Curseyoukhan writes: The moon landing mattered, so lets mark it with a holiday. People remember those. This petition at WhiteHouse.gov needs 100k signers by August 20th to get considered. If we can put a man on the moon why can't we make it a national holiday? This isn't rocket science, it's clicking a damn link. Do it for Buzz, Neil and Michael Collins. Do it for your dreams of the future.
Curseyoukhan writes: The internet was going to be great. It was going to be the place where good information drove out bad, where facts would vanquish lies. Instead it seems to have made the situation worse. The Flat Earth Society has come back from the dead. Survivors of Sandy Hook and Aurora are electronically harassed by people who congregate at sites explaining how it was all a government conspiracy. And that's just the tip of the Illuminati pyramid. So what happened?
Curseyoukhan writes: "A software glitch in the government procurement system for contractor work exposed significant amounts of personal and private data of individuals and companies — including Social Security, business tax identification and bank account numbers — open for viewing. The problem could leave many individuals and companies potentially open to a significant threat of identity theft.
The General Services Administration sent an email to parties registered on the System for Award Management, or SAM, on Friday, warning them of the problem, according to a copy obtained by MoneyWatch. The message states that registered SAM users with the proper set of assigned rights "had the ability to view any entity's registration information, including both public and non-public data at all sensitivity levels.""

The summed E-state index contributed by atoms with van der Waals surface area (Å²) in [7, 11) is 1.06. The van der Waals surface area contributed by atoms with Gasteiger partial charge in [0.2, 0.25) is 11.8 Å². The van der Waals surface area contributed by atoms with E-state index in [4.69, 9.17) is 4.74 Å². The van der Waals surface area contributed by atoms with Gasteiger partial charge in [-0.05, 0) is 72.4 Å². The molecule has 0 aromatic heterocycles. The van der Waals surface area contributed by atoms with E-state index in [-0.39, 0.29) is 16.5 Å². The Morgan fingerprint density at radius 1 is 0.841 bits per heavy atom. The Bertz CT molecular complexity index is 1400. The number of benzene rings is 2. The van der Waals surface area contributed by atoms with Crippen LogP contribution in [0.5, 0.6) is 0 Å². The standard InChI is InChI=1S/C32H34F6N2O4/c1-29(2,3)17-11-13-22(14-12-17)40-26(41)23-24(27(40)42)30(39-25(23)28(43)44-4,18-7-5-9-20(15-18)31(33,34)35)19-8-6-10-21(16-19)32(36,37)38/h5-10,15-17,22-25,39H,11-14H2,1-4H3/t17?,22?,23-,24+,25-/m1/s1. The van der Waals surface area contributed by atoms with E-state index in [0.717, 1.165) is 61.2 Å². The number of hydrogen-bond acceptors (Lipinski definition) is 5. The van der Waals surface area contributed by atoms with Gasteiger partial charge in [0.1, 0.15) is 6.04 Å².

Curseyoukhan writes: ""During exercises and testing, DoD red teams, using only small teams and a short amount of time, are able to significantly disrupt the 'blue team’s' ability to carry out military missions. Typically, the disruption is so great, that the exercise must be essentially reset without the cyber intrusion to allow enough operational capability to proceed. These stark demonstrations contribute to the Task Force’s assertion that the functioning of DoD’s systems is not assured in the presence of even a modestly aggressive cyber-attack."
Pentagon spent +$10 billion on IT security in FY 2011."
Curseyoukhan writes: ""China is evil, lawless, corrupt and a threat to the world/capitalism." That’s the unstated assumption in much of what is currently written and said in the United States about the world’s most populous nation – especially its cyber espionage efforts.
What other reason could there be for China's ongoing efforts (many of them successful) to steal the plans, patents, designs and what-have-you from foreign companies? Well, one reason is that China is practicing capitalism just as America taught it to."
Curseyoukhan writes: "he United States is not at cyber war. There, I said it. Someone had to.
Don’t feel bad if this is news to you. It is also news to all the Congress-critters and nearly every journalist who has used the term. "But wait," you say. "What about all the reports and government screaming? Do they mean nothing?"
Pretty much, yes.
It is important to remember that no one really knows what cyber war is. One thing is for certain, though: Cyber war is not what the Chinese currently appear to be up to. That’s called spying.